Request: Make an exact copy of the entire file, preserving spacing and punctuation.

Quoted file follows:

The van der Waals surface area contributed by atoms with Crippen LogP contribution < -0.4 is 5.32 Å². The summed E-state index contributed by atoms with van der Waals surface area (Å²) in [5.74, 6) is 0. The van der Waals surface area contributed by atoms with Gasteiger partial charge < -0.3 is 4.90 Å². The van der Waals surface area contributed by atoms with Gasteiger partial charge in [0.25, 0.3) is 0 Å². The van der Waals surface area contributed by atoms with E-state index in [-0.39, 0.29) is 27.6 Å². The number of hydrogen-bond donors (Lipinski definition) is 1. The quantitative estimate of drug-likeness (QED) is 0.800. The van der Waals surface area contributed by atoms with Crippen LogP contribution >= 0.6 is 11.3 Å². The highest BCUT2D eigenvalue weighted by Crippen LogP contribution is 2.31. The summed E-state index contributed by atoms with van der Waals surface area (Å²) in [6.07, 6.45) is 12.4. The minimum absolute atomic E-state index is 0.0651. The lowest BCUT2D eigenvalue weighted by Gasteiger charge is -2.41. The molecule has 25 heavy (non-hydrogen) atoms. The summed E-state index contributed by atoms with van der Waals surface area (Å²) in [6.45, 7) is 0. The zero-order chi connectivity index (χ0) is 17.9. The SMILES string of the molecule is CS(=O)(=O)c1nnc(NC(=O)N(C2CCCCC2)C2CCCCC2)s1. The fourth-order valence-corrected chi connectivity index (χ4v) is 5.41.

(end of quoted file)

The van der Waals surface area contributed by atoms with Crippen LogP contribution < -0.4 is 5.32 Å². The summed E-state index contributed by atoms with van der Waals surface area (Å²) in [5.74, 6) is 0. The van der Waals surface area contributed by atoms with Gasteiger partial charge < -0.3 is 4.90 Å². The van der Waals surface area contributed by atoms with Gasteiger partial charge in [0.25, 0.3) is 0 Å². The van der Waals surface area contributed by atoms with E-state index in [-0.39, 0.29) is 27.6 Å². The number of hydrogen-bond donors (Lipinski definition) is 1. The quantitative estimate of drug-likeness (QED) is 0.800. The van der Waals surface area contributed by atoms with Crippen LogP contribution >= 0.6 is 11.3 Å². The highest BCUT2D eigenvalue weighted by Crippen LogP contribution is 2.31. The summed E-state index contributed by atoms with van der Waals surface area (Å²) in [6.07, 6.45) is 12.4. The minimum absolute atomic E-state index is 0.0651. The lowest BCUT2D eigenvalue weighted by Gasteiger charge is -2.41. The molecule has 25 heavy (non-hydrogen) atoms. The summed E-state index contributed by atoms with van der Waals surface area (Å²) in [6.45, 7) is 0. The zero-order chi connectivity index (χ0) is 17.9. The SMILES string of the molecule is CS(=O)(=O)c1nnc(NC(=O)N(C2CCCCC2)C2CCCCC2)s1. The fourth-order valence-corrected chi connectivity index (χ4v) is 5.41.